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favorite plan to an issue within the Entente.
For a considerable time, unless new dangers
are to be incurred, armies and navies will be
necessary to guard the peace that is to be
signed at Versailles. It will be wise to main-
tain the supremacy of the forces that will
have made it possible. For this the respon-


sibility rests upon all, according to their

strength. And because they are strong they
may, by the constancy, justice, and unself-
ishness of their conduct, prove to all mankind
that really free nations alone can preserve
the peace of the world-



THE peace to which Germany was looking
forward when, in October, 1918, the armis-
tice was requested, was expected to be ar-
rived at by a process of bilateral debate on
the meaning of the fourteen rubrics of peace
proposed in January, 1918, by the President
of the United States. Those rubrics, it was
thought, were so broad in their scope and so
indefinite in some of their applications, that
it appeared possible so to interpret them as
to procure for Germany a peace that would,
in effect, be a greater victory than the Ger-
man armies could ever hope to secure by war.
The policy that was then adopted and has
since been dominant in the German mind is
an effort to obtain an economic victory at the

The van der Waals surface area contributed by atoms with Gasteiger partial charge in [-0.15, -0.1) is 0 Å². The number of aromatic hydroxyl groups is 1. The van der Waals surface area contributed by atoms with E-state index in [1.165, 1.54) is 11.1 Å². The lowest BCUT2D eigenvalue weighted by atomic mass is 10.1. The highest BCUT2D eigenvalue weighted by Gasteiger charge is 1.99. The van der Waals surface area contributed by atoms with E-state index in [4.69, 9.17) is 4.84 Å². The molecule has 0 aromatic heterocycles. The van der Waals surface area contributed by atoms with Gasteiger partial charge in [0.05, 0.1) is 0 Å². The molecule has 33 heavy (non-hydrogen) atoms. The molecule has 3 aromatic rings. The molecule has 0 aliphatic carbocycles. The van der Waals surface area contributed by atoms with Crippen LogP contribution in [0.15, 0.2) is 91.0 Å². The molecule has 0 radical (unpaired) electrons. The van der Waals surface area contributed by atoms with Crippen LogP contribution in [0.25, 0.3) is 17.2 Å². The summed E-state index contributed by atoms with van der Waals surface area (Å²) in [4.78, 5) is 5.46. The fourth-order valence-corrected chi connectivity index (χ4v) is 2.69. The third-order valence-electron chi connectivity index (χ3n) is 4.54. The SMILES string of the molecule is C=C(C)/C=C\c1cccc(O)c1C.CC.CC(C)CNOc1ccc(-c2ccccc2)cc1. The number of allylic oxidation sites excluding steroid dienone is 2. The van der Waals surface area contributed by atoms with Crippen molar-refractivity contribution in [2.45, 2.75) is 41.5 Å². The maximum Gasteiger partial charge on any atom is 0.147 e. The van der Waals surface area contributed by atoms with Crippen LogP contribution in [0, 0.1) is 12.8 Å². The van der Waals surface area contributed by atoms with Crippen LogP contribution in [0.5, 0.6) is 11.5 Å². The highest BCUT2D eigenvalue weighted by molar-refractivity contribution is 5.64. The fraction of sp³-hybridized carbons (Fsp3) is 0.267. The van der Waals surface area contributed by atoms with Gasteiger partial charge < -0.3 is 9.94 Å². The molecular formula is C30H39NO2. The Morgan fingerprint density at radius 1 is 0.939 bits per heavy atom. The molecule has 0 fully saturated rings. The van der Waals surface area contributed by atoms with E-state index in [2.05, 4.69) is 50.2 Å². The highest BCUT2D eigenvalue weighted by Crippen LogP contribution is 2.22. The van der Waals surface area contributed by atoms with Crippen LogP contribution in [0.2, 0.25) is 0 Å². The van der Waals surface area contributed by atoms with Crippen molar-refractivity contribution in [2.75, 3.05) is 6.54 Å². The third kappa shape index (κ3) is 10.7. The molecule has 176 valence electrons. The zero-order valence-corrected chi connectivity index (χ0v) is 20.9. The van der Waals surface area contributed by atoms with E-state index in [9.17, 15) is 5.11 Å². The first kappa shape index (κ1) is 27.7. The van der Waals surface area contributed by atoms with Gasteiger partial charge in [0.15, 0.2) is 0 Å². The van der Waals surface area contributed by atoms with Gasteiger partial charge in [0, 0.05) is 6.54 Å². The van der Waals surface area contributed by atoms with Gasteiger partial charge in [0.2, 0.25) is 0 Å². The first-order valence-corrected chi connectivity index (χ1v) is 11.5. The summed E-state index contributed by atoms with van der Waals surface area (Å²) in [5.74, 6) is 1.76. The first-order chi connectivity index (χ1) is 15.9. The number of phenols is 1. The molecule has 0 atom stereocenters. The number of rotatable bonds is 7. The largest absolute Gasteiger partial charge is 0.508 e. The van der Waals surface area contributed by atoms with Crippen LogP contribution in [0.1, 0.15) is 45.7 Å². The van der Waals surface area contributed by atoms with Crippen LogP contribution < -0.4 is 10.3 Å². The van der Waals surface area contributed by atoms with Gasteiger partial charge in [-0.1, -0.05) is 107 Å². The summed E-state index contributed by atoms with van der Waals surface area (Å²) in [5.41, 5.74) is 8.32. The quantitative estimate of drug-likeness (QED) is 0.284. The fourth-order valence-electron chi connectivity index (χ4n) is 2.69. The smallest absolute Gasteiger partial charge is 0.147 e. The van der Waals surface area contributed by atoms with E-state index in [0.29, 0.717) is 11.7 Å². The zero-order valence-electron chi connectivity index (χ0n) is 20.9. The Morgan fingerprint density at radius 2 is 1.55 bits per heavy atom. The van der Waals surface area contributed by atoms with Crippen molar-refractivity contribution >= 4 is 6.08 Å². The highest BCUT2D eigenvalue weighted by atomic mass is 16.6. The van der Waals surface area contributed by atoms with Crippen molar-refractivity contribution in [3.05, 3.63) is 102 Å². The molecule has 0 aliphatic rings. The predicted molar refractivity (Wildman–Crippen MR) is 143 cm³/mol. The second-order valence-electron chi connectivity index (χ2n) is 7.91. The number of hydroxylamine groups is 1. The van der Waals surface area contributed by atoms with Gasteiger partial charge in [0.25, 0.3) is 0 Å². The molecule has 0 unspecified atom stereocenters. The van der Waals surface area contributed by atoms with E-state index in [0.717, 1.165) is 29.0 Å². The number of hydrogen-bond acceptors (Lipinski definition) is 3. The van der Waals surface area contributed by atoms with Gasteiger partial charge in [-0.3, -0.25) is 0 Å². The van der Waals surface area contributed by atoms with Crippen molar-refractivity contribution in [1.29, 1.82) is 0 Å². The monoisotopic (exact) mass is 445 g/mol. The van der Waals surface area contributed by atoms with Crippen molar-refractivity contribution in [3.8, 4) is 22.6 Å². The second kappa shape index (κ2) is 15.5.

cost of a military surrender, an economic
victory which would completely justify an


acknowledgment of military defeat if it
could be secured by the acceptance of the
German construction of the fourteen rubrics
considered as the terms, and the only terms,
of peace.

Little information, it is true, was given
publicity regarding the plans and policies of
Germany for securing the most favorable
peace. It is, perhaps, not without a pur-
pose that comparative silence on that sub-
ject has been preserved; still, there has been
a very distinct outcropping of what was
latent in the minds of German diplomatists.
"All the belligerents," Count von Bern-
storiF allowed himself to say, "have accepted
the President's fourteen points, and the only
question to be discussed is their interpreta-
tion." The new German Secretary for For-
eign Affairs, Count von Brockdorff-Rant-
zau, made a similar statement, and the
"Tageblatt" of Berlin supported this view
with the declaration, "No peace must be
signed which differs by the breadth of a hair
from the principles of President Wilson's
fourteen points, which Germany has ac-


cepted, and the Entente willingly or unwill-
ingly has signed."

It is needless here to repeat the interpre-
tations of which these rubrics seem to be sus-
ceptible. It is sufficient to note that they
were held at Berlin to provide for the fol-
lowing privileges which, after peace, Ger-
many, equally with other nations, might be
permitted to enjoy, under the protection of
"mutual guarantees of political indepen-
dence and territorial integrity" provided by
"a general association of nations":

1. Absolute freedom of navigation upon
the seas, alike in peace and in war;

2. The removal of all economic barriers,
and the establishment of an equality of trade
conditions ;

3. Free and open-minded adjustment of
all colonial claims, unprejudiced by the
actual results of the war;

4. Entire national self-determination,
which would logically include perfect free-
dom in choosing and maintaining a future
form of government; and



5. Admission on equal terms into a gen-